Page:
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The marriage of physical and logical access: unifying the keys to the kingdom.

There is a two-tiered approach to security that all businesses must consider in order to fully protect their assets: physical security (which includes real property such as buildings and facilities) and information security (which encompasses the data and intellectual property that resides on computer networks). It is vital that any business--and the executives whose careers are at stake--take both levels of security into consideration when considering their corporate security posture, especially with today's threat of electronic crime and expanding regulatory compliance legislation. Whether you're a small business or a large enterprise, the consequences of a security breach can be catastrophic, entailing loss and the risk of liability or non-compliance. Successfully managing both physical and logical access to high-value resources or sensitive information is one of the most proactive ways to safeguard today's corporations.

Access control is the mechanism by which a system grants or restricts the right to access facilities (physical access) or computer networks and data (logical access). Many large enterprises have already deployed technology for physical security. Employees with the appropriate clearances or permissions are provided with smart identification (ID) cards that verify their rights and privileges. Once presented, scanned or inserted into readers, these credentials permit access to secure areas of the workplace, which often include parking garages, manufacturing facilities, and research and development laboratories.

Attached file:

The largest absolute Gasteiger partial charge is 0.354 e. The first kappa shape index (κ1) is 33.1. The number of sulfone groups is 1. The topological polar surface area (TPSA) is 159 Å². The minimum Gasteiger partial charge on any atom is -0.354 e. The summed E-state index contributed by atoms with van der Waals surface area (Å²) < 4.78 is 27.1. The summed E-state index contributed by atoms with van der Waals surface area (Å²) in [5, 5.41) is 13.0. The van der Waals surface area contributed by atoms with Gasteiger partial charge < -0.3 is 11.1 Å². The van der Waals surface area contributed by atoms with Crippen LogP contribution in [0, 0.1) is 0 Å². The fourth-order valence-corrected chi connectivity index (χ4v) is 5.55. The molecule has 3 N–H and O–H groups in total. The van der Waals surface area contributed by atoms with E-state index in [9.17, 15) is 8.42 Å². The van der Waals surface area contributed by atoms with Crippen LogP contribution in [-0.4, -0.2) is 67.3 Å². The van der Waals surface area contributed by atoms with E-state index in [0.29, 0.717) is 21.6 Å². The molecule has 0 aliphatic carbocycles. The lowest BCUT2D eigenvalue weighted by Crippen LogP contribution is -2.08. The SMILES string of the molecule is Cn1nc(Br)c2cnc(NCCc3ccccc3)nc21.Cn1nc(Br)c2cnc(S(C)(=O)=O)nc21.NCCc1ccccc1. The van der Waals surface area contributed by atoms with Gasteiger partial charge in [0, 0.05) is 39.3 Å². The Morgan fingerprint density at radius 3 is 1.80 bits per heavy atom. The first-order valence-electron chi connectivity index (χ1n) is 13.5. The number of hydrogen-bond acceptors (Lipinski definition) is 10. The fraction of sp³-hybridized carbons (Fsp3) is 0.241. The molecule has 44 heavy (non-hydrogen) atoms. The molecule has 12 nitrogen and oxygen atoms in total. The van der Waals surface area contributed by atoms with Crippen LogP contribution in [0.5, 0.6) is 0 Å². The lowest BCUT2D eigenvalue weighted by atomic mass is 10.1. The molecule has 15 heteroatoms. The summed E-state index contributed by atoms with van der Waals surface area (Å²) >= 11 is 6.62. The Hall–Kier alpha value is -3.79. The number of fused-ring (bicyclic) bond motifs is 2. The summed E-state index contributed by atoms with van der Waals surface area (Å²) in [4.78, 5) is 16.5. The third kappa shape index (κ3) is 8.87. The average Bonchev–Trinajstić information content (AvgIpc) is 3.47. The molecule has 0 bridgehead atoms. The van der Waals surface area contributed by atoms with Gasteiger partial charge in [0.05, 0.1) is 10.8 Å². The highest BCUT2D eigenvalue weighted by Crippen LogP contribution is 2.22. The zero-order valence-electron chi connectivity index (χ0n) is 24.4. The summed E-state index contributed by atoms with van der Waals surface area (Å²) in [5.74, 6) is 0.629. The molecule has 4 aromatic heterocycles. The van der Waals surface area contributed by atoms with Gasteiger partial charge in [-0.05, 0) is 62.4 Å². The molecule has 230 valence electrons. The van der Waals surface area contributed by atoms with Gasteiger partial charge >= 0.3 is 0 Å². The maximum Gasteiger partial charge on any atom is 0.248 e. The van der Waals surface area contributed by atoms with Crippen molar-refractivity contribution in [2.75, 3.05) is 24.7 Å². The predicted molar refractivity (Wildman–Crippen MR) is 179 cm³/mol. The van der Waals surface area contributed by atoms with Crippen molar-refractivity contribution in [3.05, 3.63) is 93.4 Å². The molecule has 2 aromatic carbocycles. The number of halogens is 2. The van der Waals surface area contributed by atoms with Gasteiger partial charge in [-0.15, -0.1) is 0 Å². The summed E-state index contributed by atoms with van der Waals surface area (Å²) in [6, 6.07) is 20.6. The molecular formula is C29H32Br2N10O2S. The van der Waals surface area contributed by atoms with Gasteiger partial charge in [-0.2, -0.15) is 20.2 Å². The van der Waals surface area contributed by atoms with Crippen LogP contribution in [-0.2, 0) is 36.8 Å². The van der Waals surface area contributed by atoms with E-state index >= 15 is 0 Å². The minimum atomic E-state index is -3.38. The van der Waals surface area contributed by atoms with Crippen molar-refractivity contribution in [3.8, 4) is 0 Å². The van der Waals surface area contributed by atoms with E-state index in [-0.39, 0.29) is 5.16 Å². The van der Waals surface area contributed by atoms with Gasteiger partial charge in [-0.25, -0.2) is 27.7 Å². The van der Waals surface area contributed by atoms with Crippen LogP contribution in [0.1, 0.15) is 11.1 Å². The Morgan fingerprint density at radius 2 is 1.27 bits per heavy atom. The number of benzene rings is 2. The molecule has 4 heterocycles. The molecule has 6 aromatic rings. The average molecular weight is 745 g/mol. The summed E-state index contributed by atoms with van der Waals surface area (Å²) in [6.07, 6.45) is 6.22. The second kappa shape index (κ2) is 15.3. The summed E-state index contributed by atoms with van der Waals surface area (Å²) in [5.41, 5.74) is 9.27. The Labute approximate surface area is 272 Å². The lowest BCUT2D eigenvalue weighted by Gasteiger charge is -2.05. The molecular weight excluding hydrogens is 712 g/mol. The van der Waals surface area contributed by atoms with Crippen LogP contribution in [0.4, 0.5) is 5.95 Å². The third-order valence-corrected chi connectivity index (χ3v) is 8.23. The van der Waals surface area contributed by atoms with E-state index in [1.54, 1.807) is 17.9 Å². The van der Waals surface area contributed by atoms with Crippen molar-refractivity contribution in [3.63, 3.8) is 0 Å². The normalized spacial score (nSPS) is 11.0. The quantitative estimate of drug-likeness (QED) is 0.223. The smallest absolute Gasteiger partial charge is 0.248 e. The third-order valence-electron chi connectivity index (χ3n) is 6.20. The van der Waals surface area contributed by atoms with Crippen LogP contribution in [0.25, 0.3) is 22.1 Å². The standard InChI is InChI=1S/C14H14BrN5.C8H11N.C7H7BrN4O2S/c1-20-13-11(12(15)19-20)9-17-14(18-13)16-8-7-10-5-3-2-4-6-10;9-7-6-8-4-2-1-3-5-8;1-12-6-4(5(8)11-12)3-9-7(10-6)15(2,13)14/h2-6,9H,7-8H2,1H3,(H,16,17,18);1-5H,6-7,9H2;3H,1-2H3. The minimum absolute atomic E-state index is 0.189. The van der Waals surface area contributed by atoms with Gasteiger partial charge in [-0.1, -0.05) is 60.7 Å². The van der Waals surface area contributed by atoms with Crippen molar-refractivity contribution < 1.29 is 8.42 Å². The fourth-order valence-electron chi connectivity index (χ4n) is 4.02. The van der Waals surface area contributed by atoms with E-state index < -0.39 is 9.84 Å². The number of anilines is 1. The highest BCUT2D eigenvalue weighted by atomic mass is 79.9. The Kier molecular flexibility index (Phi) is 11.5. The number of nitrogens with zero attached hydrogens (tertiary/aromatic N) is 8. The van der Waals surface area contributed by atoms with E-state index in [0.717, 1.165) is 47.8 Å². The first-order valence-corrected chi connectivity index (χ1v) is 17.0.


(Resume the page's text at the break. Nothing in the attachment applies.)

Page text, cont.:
Smart Cards: The Foundation for Stronger Authentication

Although businesses have long realized the necessity of smart card-based physical access control, the adoption of smart card-based logical access control is occurring at a slower rate. This trend is somewhat surprising, considering it is much easier to compromise intellectual property. There is obvious value in preventing unauthorized persons from entering restricted areas. However, physical access control provides a very limited degree of protection for computer resources, which can include networks, PCs, workstations and laptops.

In today's digital world, the majority of business assets are in electronic form. The data that resides on computer networks is sensitive and proprietary, and includes everything from financial information to product plans. If this data were to become compromised, a company could lose its competitive edge, and even its customers. Additionally, today's workforce is not as stable as it once was. A high turnover rate and increased use of outsourcing means that more people have access to corporate data. For global enterprises with thousands of employees, there is an exponentially higher potential for information security breaches.